1911 Encyclopædia Britannica/Dandy
DANDY, a word of uncertain origin which about 1813–1816 became a London colloquialism for the exquisite or fop of the period. It seems to have been in use on the Scottish border at the end of the 18th century, its full form, it is suggested, being “Jack-a-Dandy,” which from 1659 had a sense much like its later one. It is probably ultimately derived from the French dandin, “a ninny or booby,” but a more direct derivation was suggested at the time of the uprise of the Regency dandies. In The Northampton Mercury, under date of the 17th of April 1819, occurs the following: “Origin of the word ‘dandy.’ This term, which has been recently applied to a species of reptile very common in the metropolis, appears to have arisen from a small silver coin struck by King Henry VII., of little value, called a dandiprat; and hence Bishop Fleetwood observes the term is applied to worthless and contemptible persons.”
It was Beau Brummel, the high-priest of fashion, who gave dandyism its great vogue. But before his day foppery in dress had become something more than the personal eccentricity which it had been in the Stuart days and earlier. About the middle of the 18th century was founded the Macaroni Club. This was a band of young men of rank who had visited Italy and sought to introduce the southern elegances of manner and dress into England. The Macaronis gained their name from their introduction of the Italian dish to English tables, and were at their zenith about 1772, when their costume is described as “white silk breeches, very tight coat and vest with enormous white neckcloths, white silk stockings and diamond-buckled red-heeled shoes.” For some time the moving spirit of the club was Charles James Fox. It was with the advent of Brummel, however, that the cult of dandyism became a social force. Beau Brummel was supreme dictator in matters of dress, and the prince regent is said to have wept when he disapproved of the cut of the royal coat. Around the Beau collected a band of young men whose insolent and affected manners made them universally unpopular. Their chief glory was their clothes. They wore coats of blue or brown cloth with brass buttons, the coat-tails almost touching the heels. Their trousers were buckskin, so tight that it is said they “could only be taken off as an eel would be divested of his skin.” A pair of highly-polished Hessian boots, a waistcoat buttoned incredibly tight so as to produce a small waist, and opening at the breast to exhibit the frilled shirt and cravat, completed the costume of the true dandy. Upon the Beau’s disgrace and ruin, Lord Alvanley was regarded as leader of the dandies and “first gentleman in England.” Though in many ways a worthier man than Brummel, his vanity exposed him to much derision, and he fought a duel on Wimbledon Common with Morgan O’Connell, who, in the House of Commons, had called him a “bloated buffoon.” After 1825 “dandy” lost its invidious meaning, and came to be applied generally to those who were neat in dress rather than to those guilty of effeminacy.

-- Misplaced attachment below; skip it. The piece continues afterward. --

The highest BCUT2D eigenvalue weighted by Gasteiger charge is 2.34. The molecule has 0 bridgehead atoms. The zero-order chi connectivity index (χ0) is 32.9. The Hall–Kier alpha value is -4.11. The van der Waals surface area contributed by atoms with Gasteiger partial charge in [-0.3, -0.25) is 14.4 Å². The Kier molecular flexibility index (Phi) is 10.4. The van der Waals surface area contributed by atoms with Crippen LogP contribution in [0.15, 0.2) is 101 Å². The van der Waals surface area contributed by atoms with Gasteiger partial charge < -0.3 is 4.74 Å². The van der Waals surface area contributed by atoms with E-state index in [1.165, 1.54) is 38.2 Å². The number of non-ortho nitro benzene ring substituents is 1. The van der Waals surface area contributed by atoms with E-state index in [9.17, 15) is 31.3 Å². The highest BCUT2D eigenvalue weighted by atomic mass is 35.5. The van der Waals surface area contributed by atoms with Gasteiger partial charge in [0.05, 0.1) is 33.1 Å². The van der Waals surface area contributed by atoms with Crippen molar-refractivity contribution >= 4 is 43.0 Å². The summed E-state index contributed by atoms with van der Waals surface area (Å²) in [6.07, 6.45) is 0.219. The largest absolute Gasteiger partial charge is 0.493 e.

See Barbey D’Aurevilly, Du dandysme et de G. Brummel (Paris, 1887).